Switchgrass May Replace Non-Renewable Fossil Fuels

Crop and soil scientist Doo-Hong Min

Could switchgrass (Panicum virgatum L.), a perennial warmseason grass that is native to North America and is also a renewable biofuel, be used to help power steam plants? And replace non-renewable fossil fuels such as petroleum and coal in the process? That's what Doo-Hong Min, an extension specialist in forages/bioenergy crops with MSU AgBioResearch, has been helping his research partners try to find out.

Based in the Upper Peninsula (UP) Research Center in Chatham, Min has been collaborating since 2007 with Cliffs Natural Resources, an international mining and resources company, and one of its subsidiaries, Renewafuel, LLC, which provides renewable biomass energy solutions for industries, institutions, and utilities. The companies have been testing "cubes" made from plant biomass such as switchgrass, along with other products such as wood, and corn stover (i.e., post-harvest leaves, stalks and cobs) as possible sources of fuel.

Min, whose research focuses on switchgrass and forages (i.e., plants grown for animal grazing or harvesting) has tested nine varieties of switchgrass in the UP Research Center and Renewafuel also has a test site in the area. Min has been working with the companies' scientists to help them identify which varieties of switchgrass are best to grow in the UP and how best to grow them.


Michelle Jarvie, an environmental engineer with Cliffs who has been working on the test plot, said that "Dr. Min's research and advice have been invaluable to us," and "his expertise has made it easier for us to start working with this new crop."

Min's research also benefits local farmers. Switchgrass can, once planted, last 15-20 years as it has a massive root system with rhizomes (underground stems). It is very low maintenance and can be planted in fallow fields, thereby adding value to them. As well as serving as a bioenergy source, switchgrass can be used as livestock feed for many types of animals during the summer slump of cool-season grasses.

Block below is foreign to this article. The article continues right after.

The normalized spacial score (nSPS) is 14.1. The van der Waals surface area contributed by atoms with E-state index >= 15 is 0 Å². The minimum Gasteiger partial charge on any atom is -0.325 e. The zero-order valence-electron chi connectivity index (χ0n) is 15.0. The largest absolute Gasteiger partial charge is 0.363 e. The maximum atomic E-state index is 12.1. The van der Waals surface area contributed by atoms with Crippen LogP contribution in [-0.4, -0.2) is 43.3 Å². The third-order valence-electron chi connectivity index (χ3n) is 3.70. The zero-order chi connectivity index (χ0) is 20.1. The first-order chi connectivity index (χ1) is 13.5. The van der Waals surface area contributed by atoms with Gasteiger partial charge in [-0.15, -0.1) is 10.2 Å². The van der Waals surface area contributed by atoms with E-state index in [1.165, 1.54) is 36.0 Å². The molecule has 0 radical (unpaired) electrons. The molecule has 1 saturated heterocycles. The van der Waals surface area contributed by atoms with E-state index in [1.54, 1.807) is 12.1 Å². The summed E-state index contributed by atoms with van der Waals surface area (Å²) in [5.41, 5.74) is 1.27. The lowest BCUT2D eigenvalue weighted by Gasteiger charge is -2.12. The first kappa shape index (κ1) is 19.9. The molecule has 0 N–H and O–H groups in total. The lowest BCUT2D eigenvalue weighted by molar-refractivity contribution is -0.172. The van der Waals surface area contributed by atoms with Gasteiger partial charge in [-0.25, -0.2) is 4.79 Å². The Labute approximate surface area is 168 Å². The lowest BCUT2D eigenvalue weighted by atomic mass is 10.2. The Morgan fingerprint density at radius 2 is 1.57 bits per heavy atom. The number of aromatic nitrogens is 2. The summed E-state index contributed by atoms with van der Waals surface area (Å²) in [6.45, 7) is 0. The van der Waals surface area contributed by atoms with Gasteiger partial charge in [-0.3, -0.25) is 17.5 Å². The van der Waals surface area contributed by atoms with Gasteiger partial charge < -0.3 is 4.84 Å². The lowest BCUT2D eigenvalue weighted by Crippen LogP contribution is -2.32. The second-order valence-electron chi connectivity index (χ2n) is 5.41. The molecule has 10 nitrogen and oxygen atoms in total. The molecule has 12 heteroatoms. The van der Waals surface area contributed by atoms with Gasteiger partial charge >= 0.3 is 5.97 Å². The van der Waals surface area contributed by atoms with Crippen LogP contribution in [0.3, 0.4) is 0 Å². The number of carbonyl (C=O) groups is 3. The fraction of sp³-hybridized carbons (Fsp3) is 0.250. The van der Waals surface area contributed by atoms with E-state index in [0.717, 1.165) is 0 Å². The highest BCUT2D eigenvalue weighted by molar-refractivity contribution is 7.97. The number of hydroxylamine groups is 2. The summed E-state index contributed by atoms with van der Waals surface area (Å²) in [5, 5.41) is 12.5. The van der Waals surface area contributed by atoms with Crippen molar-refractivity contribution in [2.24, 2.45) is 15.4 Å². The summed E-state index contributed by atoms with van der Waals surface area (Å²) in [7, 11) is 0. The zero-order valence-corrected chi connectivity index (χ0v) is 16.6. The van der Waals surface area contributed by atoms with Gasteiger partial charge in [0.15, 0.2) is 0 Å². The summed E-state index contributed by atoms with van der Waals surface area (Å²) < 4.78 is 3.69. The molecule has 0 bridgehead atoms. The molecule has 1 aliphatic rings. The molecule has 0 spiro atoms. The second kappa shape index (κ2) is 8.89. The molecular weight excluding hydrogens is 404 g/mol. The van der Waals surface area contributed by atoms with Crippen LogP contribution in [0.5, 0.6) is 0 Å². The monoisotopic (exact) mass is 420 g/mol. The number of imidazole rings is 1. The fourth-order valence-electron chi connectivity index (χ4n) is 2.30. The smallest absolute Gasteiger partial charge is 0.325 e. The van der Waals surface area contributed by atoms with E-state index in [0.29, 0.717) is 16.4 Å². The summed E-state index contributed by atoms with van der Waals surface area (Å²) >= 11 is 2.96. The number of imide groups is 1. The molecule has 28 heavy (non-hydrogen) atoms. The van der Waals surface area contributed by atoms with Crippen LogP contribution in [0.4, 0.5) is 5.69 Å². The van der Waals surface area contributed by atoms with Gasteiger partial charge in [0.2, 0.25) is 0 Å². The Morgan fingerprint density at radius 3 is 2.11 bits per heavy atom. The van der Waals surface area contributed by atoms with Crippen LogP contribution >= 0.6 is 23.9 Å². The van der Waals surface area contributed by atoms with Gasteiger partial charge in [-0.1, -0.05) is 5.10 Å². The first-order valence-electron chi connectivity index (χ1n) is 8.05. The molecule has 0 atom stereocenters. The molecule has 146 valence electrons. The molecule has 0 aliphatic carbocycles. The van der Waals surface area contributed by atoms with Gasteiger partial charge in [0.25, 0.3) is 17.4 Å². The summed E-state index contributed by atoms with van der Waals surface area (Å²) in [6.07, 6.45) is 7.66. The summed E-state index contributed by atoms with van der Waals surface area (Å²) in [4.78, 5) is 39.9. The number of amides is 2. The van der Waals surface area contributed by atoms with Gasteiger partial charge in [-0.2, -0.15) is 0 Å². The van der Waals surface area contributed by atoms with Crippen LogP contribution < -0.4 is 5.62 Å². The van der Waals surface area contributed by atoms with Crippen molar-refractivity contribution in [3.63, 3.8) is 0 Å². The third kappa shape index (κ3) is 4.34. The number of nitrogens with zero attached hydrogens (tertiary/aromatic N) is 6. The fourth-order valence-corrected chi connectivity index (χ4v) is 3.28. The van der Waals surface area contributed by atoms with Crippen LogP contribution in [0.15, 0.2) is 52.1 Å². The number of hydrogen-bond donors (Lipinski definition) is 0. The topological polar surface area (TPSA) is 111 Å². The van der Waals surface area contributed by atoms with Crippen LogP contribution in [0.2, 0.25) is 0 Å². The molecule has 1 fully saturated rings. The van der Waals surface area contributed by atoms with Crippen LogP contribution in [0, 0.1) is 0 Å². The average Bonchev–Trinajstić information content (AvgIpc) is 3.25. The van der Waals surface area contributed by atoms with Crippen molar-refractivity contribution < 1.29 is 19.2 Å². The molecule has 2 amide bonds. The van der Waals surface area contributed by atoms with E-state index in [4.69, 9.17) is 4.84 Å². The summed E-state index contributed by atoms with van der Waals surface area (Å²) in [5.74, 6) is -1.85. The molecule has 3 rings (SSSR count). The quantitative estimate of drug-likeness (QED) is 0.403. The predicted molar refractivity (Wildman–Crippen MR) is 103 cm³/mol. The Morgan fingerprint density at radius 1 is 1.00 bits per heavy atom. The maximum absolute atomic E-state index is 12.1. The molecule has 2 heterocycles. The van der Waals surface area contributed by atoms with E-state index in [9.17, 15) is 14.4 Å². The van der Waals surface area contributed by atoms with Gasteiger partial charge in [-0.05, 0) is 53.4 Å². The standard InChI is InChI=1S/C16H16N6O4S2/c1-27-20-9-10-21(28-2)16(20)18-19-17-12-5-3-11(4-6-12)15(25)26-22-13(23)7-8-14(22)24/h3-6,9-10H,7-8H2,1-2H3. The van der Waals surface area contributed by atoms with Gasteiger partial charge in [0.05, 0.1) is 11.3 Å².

Renewafuel is currently working to modify its woodchip cubing machine to blend woodchips with switchgrass and other feedstock. Once these modifications are complete, the company plans to buy switchgrass from growers near its recently opened biomass fuel production plant in the Telkite Technology Park. The plant is located on the site of the former K. I. Sawyer Air Force base in winn, Marquette County, which closed in 1995, resulting in the loss of more than 4,500 jobs. Min has been working with growers to increase the amount of switchgrass by testing different varieties in nearby Dickinson County.

It is estimated that Renewafuel's $19-million plant will produce 150,000 tons of biomass cube fuel "pellets" annually when it is at full production. The company's research and development facility in Battle Creek, Michigan, is expected to be able to produce another 60,000 tons per year. Initially 25 employees (many from local areas) have been employed at the new plant, and additional "spinoff" jobs could be created to help the local and regional economy.


  • Doo-Hong Min
  • Extension Forage Specialist
  • Upper Peninsula Research Center
  • MSU AgBioResearch
  • (906) 439-5118
  • mind@msu.edu


  1. DePolo, J. (2010, Winter/Spring). The business of biofuel. Futures, 27(4)/28(1), pp. 25-28. Retrieved from http://agbioresearch.msu.edu/publications/futures/winspr2010/winspr2010.pdf
  2. Gordon, L. (2010, September 20). Renewafuel set to start output of biofuel. Metal Bulletin Daily Alerts.

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